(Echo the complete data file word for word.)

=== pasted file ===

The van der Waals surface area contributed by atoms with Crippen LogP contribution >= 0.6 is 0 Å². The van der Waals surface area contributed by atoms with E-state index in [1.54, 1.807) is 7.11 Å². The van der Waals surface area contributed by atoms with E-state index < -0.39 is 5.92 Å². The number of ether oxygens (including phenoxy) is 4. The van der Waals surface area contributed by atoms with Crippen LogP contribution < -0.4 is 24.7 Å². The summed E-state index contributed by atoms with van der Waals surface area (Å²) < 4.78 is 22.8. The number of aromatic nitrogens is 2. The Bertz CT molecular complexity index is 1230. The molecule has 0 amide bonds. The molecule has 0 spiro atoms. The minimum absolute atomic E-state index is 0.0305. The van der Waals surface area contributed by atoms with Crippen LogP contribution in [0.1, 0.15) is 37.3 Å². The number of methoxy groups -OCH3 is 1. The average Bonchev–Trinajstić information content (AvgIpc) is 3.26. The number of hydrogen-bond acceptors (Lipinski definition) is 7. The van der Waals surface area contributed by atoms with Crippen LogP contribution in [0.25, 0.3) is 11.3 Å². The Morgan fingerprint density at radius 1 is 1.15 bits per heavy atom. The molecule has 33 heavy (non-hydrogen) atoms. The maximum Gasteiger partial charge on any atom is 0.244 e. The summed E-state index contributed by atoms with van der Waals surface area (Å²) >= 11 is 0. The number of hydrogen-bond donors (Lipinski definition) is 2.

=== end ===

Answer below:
The van der Waals surface area contributed by atoms with Crippen LogP contribution >= 0.6 is 0 Å². The van der Waals surface area contributed by atoms with E-state index in [1.54, 1.807) is 7.11 Å². The van der Waals surface area contributed by atoms with E-state index < -0.39 is 5.92 Å². The number of ether oxygens (including phenoxy) is 4. The van der Waals surface area contributed by atoms with Crippen LogP contribution < -0.4 is 24.7 Å². The summed E-state index contributed by atoms with van der Waals surface area (Å²) < 4.78 is 22.8. The number of aromatic nitrogens is 2. The Bertz CT molecular complexity index is 1230. The molecule has 0 amide bonds. The molecule has 0 spiro atoms. The minimum absolute atomic E-state index is 0.0305. The van der Waals surface area contributed by atoms with Crippen LogP contribution in [0.1, 0.15) is 37.3 Å². The number of methoxy groups -OCH3 is 1. The average Bonchev–Trinajstić information content (AvgIpc) is 3.26. The number of hydrogen-bond acceptors (Lipinski definition) is 7. The van der Waals surface area contributed by atoms with Crippen LogP contribution in [0.25, 0.3) is 11.3 Å². The Morgan fingerprint density at radius 1 is 1.15 bits per heavy atom. The molecule has 33 heavy (non-hydrogen) atoms. The maximum Gasteiger partial charge on any atom is 0.244 e. The summed E-state index contributed by atoms with van der Waals surface area (Å²) >= 11 is 0. The number of hydrogen-bond donors (Lipinski definition) is 2.